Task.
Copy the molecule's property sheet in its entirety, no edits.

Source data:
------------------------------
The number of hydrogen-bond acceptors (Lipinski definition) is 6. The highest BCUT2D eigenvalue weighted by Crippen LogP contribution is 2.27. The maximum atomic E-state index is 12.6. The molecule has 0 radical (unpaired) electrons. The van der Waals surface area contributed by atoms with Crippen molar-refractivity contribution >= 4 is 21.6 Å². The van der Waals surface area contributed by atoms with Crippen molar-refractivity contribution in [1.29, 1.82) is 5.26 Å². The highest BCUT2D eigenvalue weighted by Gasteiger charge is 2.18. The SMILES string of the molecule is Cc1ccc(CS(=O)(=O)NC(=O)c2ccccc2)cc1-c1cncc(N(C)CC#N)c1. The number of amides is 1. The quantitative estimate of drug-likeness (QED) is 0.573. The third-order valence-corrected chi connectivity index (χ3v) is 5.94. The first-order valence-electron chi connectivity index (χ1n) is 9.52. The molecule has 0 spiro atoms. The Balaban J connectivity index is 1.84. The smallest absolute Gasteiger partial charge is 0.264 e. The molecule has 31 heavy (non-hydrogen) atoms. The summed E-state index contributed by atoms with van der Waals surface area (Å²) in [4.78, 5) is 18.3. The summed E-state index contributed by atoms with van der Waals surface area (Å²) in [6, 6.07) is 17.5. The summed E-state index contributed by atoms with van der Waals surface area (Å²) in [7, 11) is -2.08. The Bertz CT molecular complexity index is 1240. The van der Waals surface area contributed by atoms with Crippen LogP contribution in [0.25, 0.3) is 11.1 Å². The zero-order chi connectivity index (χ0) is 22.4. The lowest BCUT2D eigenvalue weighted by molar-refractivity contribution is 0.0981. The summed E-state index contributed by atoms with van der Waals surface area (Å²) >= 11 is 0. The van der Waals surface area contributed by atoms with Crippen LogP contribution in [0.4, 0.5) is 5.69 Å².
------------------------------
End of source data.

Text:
The number of hydrogen-bond acceptors (Lipinski definition) is 6. The highest BCUT2D eigenvalue weighted by Crippen LogP contribution is 2.27. The maximum atomic E-state index is 12.6. The molecule has 0 radical (unpaired) electrons. The van der Waals surface area contributed by atoms with Crippen molar-refractivity contribution >= 4 is 21.6 Å². The van der Waals surface area contributed by atoms with Crippen molar-refractivity contribution in [1.29, 1.82) is 5.26 Å². The highest BCUT2D eigenvalue weighted by Gasteiger charge is 2.18. The SMILES string of the molecule is Cc1ccc(CS(=O)(=O)NC(=O)c2ccccc2)cc1-c1cncc(N(C)CC#N)c1. The number of amides is 1. The quantitative estimate of drug-likeness (QED) is 0.573. The third-order valence-corrected chi connectivity index (χ3v) is 5.94. The first-order valence-electron chi connectivity index (χ1n) is 9.52. The molecule has 0 spiro atoms. The Balaban J connectivity index is 1.84. The smallest absolute Gasteiger partial charge is 0.264 e. The molecule has 31 heavy (non-hydrogen) atoms. The summed E-state index contributed by atoms with van der Waals surface area (Å²) in [4.78, 5) is 18.3. The summed E-state index contributed by atoms with van der Waals surface area (Å²) in [6, 6.07) is 17.5. The summed E-state index contributed by atoms with van der Waals surface area (Å²) in [7, 11) is -2.08. The Bertz CT molecular complexity index is 1240. The van der Waals surface area contributed by atoms with Crippen LogP contribution in [0.25, 0.3) is 11.1 Å². The zero-order chi connectivity index (χ0) is 22.4. The lowest BCUT2D eigenvalue weighted by molar-refractivity contribution is 0.0981. The summed E-state index contributed by atoms with van der Waals surface area (Å²) >= 11 is 0. The van der Waals surface area contributed by atoms with Crippen LogP contribution in [0.4, 0.5) is 5.69 Å².